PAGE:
This is a guest post from Evan Kidd, an independent filmmaker whose first no-budget feature Son of Clowns is currently playing the festival circuit and gearing up for its VOD release on Amazon next month. You can keep up with him on twitter.
Evan's also written two previous posts about Son of Clowns for this site, both of which are provide some helpful insights into the tricky logistics of the no-budget filmmaking process. Check 'em out below.
It’s been one busy summer. And that's just how I like it.
Set against the absurd general climate of the human population right now (lol politics), I’ve been on the festival circuit with my film about a circus, Son of Clowns, directing a new short film & releasing an old one, and attempting to write an 8 episode micro-budget series called Home Remedy.
All while preparing for the November 15th VOD release of Son of Clowns.
No pun intended, but it’s a little like being a full time circus performer. Juggling is a required skill in this field.
But how do we juggle not only being the sole driving force behind the creation of our independent films, but also ensure they are seen as well? That's the part no one talks about. Not film schools, film festivals, or industry insiders.
Here's the key. You ARE the industry when you create micro-budget cinema.
What I mean by that is you are the sole driving force behind the success of your project. You get to decide what kind of filmmaker you want to be. You get to create your own opportunities.
Don’t care about people seeing your work? No problem. Your film will sit in the ocean of shorts that is YouTube & Vimeo. But I slightly doubt that's what you want. Right?
To be seen, watched in full even, that's the goal for most of us, but it's also something that is becoming increasingly difficult to swing nowadays.
Of course, with social media it’s easier than ever to fire off some tweets and call your film marketable. But we're fooling ourselves if we think that's enough. We have to do more. Be more.
We have to juggle.
What I mean by that is to simply have more than one ball (film) in the air at all times. To truly juggle will open you up to more possibilities than that one project you’ve been hung up on for a year and a half.
In fact, that's been my exact relationship to my feature film Son of Clowns.
See, filmmaking is quite fascinating when you break it down structurally. Making a film is probably one of the most intense and time sensitive things you could attempt to do in this life. But what comes after that is both parts easy and incredibly difficult.
When your film is finished you enter what I like to call the cooling period. You've taken the proverbial casserole out of the oven, but it’s not quite ready for consumption. No matter how hungry you may be.
You’ll likely take it to film festivals, develop a marketing campaign, do a press tour, or any other combination of tasks to ensure that once you release your film it is actually seen.
Very few of us have the luxury of a Beyonce style surprise release. But that's okay. We can’t all be Beyonce.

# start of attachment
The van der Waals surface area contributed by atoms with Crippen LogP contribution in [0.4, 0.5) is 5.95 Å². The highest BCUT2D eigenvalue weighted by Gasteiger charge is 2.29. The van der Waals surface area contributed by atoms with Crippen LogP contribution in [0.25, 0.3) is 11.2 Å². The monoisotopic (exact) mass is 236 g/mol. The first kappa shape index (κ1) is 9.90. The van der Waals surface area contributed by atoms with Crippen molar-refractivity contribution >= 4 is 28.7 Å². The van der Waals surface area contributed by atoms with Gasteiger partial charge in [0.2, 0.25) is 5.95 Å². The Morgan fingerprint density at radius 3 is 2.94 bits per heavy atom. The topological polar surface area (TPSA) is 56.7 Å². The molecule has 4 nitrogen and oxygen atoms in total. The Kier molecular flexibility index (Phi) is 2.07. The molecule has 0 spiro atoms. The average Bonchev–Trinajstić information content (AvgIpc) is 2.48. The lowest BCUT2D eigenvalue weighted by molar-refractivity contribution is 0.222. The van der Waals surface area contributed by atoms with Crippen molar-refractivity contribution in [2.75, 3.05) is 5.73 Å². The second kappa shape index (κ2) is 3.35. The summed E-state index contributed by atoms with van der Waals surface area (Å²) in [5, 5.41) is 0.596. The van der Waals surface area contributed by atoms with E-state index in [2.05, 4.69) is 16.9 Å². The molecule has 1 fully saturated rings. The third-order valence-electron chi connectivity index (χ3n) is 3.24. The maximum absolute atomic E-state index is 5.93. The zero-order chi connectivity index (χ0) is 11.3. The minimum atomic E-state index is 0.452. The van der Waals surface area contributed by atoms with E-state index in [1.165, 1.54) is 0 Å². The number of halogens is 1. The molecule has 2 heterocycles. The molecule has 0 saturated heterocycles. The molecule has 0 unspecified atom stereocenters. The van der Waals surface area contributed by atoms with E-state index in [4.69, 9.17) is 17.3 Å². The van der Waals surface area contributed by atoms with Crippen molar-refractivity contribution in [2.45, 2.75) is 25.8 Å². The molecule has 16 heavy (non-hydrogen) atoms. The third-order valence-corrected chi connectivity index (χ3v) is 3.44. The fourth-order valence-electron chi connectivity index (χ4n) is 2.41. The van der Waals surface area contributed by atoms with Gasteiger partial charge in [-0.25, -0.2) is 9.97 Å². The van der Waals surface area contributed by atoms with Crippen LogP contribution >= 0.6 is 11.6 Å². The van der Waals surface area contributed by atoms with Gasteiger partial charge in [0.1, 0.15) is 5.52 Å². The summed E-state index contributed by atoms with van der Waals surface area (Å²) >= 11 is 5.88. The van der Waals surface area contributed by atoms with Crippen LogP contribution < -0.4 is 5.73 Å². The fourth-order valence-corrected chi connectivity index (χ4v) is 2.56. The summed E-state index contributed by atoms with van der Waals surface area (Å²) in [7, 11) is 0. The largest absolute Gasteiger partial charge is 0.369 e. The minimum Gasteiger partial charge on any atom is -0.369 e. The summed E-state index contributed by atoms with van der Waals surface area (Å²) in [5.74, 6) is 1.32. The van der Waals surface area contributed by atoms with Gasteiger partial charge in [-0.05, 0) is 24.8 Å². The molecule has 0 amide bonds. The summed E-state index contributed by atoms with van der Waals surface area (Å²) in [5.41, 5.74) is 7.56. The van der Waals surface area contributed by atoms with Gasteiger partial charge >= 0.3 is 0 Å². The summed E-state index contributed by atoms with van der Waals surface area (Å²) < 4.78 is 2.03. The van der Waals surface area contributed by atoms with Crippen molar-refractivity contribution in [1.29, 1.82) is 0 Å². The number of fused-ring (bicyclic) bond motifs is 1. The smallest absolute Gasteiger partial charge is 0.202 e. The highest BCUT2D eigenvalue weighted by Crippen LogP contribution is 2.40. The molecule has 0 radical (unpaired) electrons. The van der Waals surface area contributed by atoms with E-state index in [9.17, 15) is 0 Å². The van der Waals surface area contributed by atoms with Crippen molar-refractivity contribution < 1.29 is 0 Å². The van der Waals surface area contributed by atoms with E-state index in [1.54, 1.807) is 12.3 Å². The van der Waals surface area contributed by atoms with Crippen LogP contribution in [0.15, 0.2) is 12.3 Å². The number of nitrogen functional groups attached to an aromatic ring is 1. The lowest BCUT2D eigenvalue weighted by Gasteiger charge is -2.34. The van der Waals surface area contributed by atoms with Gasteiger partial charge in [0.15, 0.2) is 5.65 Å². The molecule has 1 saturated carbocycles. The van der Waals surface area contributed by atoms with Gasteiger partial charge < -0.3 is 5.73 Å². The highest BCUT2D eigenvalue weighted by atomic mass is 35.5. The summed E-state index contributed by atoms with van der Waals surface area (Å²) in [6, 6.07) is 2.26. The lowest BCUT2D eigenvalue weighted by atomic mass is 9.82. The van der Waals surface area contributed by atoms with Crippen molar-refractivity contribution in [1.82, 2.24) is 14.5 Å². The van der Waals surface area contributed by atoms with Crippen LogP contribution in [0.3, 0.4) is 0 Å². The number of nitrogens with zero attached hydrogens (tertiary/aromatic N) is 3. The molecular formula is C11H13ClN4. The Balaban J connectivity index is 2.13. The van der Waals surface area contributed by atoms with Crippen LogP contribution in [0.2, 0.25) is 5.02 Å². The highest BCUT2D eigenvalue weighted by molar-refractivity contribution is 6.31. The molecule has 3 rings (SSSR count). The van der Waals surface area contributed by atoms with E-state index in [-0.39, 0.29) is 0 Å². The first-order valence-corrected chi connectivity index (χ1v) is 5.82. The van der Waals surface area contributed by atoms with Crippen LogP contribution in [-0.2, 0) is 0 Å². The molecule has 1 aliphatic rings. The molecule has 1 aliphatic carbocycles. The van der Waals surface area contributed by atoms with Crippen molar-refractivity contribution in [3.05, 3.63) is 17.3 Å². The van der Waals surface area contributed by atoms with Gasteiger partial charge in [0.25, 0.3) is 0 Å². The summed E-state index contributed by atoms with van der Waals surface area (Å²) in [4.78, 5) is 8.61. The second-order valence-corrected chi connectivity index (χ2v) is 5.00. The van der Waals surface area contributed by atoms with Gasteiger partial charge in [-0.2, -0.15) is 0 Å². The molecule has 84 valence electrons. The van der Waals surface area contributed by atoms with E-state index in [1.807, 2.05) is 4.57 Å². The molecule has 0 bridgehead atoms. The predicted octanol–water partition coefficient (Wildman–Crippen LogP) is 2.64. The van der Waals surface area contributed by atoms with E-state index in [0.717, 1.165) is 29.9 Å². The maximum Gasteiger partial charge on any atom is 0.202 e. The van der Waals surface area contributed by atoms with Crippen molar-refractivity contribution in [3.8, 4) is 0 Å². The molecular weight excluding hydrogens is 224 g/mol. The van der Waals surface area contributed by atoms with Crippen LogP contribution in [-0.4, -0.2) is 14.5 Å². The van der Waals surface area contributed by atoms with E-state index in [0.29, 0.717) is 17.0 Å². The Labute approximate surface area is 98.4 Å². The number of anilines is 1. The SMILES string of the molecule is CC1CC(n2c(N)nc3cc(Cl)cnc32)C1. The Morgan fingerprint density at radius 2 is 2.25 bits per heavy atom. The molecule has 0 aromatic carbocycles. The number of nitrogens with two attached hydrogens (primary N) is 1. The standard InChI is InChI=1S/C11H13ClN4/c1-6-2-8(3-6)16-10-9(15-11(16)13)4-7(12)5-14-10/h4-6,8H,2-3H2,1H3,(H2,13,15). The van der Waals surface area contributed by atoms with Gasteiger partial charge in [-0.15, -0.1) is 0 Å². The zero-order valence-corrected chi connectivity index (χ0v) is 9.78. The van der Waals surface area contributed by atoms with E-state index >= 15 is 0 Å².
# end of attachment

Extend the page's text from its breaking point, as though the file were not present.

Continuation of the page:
For the rest of us we’ll have to settle for keeping the momentum going. It may sound counterproductive to have more going than the one “big” or “main” project you want to focus on. But it can actually be helpful.
Of course, some might argue that focusing on multiple projects at once will ruin the quality of all of them. Perhaps there's some truth to that, but in the end, that idea comes from the fact that we're probably chasing perfection in everything we do.
Here's a quick video I made about why perfection is impossible.
Now let's get back to the topic of juggling. Allow me to return to the music industry once more for example. Let’s look at Frank Ocean.
This summer Frank Ocean was set to finally release his highly anticipated follow up to his 2012 debut “Channel Orange”. However a few days before this big release he dropped a surprise album “Endless” that was completely standalone. It literally had nothing to do with the “main course” so to speak that his fans were truly vying for. But thats alright.
Did anyone ask for this other album? No. Did some write it off by the time the main album was released. Of course. But it did something very interesting, it got more folks talking about Frank Ocean. And in turn put even more eyeballs on his main album outside of his core fans.
Simply put, Frank Ocean steered the conversation away from his main focus only to have it return to it twice as strong.
Again. It’s an entirely different industry from the world of filmmaking we all inhabit. But I feel there are some strong takeaways here.
Instead of focusing on one project for years and years, please be okay with embarking on side artistic endeavours. It’s only healthy.
Our industry has a way of creation which says you make on thing, put it out, and move on. But for most of us indie and no-budget filmmakers, it's perhaps more helpful to keep on juggling. Any one of those projects could be the one that sets you up for success with the rest.
So let's shuffle the deck, shall we?
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